Thursday, March 23, 2023

In post-Brexit UK, quiet ports hide growing transport chaos | Brexit news

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A week after Brexit, the main road to Dover has been so quiet that authorities were able to close half of it on Thursday for a garbage collection operation without causing delays for drivers.

But behind such placid scenes, many truckers still warn of chaos as they struggle to adjust to the new red tape required by Britain’s departure from the European Union. Drivers are held up for hours because they don’t have the right documents, they say.

With traffic well below normal levels, the pain has so far manifested itself out of sight at factory gates and trucker depots. It is likely to spread to ports as activity rebounds in the coming days, according to seven companies polled by Bloomberg.

“It’s an absolute mess,” said David Zaccheo, operations director at Alcaline UK Ltd., whose fleet of 145 vehicles commute between Britain and the EU. “What’s going to happen next week?” We’re not even that busy right now.

Zaccheo said his company has had vehicles stranded in Italy since Monday due to a lack of correct transit documents. In another case, a trailer bound for Milan had to wait two days in the UK before it could move because it did not have the correct papers, he said.

Faced with the threat of border chaos in the weeks following Brexit, many companies have moved to stockpile goods or delay deliveries, leaving Dover eerily calm. Traffic through the port is down 85% from its 2019 average. As the industry expects activity to pick up in the coming days, Britain faces the first major test of its preparation for Brexit.

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The Cabinet Office, the government department responsible for Brexit preparations, did not immediately respond to a request for comment.

While the UK may have struck a trade deal with the EU by avoiding tariffs and quotas, businesses are facing new frictions affecting cross-border trade. Businesses now have to fill out forms like customs declarations and export health certificates that were unnecessary when Britain was a member of the bloc. The problem, according to some logistics companies, is that many customers do not understand what documents are needed.

Ellis Blackham, account manager at JJX Logistics, a Kingswinford, England-based company that transports goods from the UK to the EU, said it took six hours – at least three times longer than d usual – to load one of his trucks with pharmaceuticals. products destined for Germany because the customer did not have the appropriate documents.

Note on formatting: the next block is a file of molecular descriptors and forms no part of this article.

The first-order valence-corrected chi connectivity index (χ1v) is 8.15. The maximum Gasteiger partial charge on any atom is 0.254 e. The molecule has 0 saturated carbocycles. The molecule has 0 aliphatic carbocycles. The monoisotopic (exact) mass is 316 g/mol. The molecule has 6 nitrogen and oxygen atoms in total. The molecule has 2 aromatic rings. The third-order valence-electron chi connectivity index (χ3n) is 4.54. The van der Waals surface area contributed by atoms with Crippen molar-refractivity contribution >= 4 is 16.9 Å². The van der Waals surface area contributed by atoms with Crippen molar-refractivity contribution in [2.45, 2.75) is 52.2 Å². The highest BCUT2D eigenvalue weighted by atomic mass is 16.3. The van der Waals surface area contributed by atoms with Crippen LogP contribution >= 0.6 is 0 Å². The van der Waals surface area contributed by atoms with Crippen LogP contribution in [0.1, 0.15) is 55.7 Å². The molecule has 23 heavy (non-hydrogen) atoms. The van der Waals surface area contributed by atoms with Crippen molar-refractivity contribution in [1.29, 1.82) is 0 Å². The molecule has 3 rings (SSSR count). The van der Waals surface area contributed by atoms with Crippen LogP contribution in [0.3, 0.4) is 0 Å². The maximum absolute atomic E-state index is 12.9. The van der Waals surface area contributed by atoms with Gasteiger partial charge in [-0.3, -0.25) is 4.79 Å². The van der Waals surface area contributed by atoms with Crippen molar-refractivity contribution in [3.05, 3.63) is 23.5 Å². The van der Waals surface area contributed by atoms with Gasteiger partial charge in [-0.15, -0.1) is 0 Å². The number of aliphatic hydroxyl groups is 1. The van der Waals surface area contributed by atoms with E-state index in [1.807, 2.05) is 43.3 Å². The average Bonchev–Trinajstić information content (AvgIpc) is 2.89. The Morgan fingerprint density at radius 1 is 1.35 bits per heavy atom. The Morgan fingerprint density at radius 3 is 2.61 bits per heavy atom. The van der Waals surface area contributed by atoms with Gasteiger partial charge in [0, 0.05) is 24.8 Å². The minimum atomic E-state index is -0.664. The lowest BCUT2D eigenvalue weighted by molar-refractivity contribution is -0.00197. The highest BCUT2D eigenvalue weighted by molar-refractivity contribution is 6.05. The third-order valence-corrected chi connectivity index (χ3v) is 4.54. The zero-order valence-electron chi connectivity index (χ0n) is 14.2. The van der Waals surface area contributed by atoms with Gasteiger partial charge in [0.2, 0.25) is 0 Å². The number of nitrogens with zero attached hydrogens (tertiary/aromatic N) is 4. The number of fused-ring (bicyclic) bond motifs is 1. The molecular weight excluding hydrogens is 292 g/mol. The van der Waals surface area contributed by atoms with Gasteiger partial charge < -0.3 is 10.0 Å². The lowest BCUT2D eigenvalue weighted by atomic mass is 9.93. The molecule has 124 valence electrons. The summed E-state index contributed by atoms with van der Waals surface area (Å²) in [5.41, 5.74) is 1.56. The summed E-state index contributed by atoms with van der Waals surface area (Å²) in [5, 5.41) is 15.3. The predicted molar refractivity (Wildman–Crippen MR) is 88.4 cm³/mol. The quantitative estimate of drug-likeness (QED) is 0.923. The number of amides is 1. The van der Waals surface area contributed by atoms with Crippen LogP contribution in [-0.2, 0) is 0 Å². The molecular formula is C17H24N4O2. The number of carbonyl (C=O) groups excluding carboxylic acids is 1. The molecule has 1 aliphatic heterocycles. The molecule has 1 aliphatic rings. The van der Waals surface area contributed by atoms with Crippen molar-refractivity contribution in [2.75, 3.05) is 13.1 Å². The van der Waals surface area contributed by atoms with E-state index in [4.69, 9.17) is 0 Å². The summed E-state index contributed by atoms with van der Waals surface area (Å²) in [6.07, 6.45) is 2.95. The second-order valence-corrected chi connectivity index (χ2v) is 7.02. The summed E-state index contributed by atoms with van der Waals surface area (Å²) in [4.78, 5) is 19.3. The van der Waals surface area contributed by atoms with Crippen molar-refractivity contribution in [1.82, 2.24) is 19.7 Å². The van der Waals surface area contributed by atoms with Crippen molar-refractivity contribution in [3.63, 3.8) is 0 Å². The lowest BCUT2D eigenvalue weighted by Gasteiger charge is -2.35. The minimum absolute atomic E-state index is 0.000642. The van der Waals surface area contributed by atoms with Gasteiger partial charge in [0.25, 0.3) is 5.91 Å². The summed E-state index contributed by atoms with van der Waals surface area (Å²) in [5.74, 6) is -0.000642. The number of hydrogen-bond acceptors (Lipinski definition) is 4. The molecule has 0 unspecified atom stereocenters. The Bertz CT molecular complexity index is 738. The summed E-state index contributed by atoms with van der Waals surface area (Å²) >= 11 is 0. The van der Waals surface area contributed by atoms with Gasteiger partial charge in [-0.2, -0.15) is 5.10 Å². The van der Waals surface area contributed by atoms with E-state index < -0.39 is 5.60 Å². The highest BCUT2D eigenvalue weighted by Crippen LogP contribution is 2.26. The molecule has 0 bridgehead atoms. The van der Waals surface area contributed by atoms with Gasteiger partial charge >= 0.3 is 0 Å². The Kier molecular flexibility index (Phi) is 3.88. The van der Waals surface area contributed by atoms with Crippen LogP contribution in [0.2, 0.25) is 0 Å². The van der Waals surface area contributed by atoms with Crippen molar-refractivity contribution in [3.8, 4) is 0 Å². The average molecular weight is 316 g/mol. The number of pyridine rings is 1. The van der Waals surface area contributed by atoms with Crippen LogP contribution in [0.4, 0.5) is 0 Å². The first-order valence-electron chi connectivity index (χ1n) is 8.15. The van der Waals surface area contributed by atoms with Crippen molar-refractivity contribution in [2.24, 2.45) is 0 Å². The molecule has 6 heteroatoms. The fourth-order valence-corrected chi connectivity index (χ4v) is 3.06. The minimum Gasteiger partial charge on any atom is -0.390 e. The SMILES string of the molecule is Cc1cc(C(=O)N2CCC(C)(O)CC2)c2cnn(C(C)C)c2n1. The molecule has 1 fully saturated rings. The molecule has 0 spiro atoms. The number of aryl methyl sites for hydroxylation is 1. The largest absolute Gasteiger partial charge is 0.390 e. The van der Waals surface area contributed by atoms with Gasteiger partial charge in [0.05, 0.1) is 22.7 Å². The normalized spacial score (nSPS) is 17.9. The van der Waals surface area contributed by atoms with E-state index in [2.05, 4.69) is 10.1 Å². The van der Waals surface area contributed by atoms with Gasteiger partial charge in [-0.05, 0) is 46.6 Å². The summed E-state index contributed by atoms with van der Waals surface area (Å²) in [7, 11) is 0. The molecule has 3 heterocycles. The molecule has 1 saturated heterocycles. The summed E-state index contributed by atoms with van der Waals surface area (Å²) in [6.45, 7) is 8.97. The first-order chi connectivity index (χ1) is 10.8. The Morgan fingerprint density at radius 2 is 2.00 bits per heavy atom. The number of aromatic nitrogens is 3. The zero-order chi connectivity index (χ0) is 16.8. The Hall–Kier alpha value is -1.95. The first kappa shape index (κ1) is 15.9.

“It’s a nightmare,” Blackham said. “It starts at the top and goes all the way down, the level of confusion.”

He said another company sent them a pallet of manufactured goods to ship to France, but did not provide any accompanying documents. They were surprised when told it wouldn’t be possible to send it, Blackham said.

“ Massively confused ”

“Customers don’t really know what they need,” he says. “I don’t expect it to be until March at least before people get acquainted.”

Bowker Group, a Preston, England-based company that brings freight to the EU, said it had a chemicals trailer stranded at a dock in Belgium for more than two days this week due to the confusion as to who was responsible for customs clearance.

“It’s fighting fires all the time right now,” said Jason Tiffen, director of international operations at Bowker. “Customs clearance officers are overworked and under-resourced.”

The industry has long warned of a shortage of qualified personnel to complete the 400 million additional customs declarations that will be needed each year for goods moving between Britain and the EU at a cost of around 13 billion pounds ($ 18 billion).

The Customs Clearance Consortium, which helps run a UK government-backed program to help traders with forms, told customers this week there was still a “huge shortage” of officers.

“The first days of the new rules were very difficult,” said Robert Hardy, co-founder of the consortium. “There are so many new processes and an extremely steep learning curve.”


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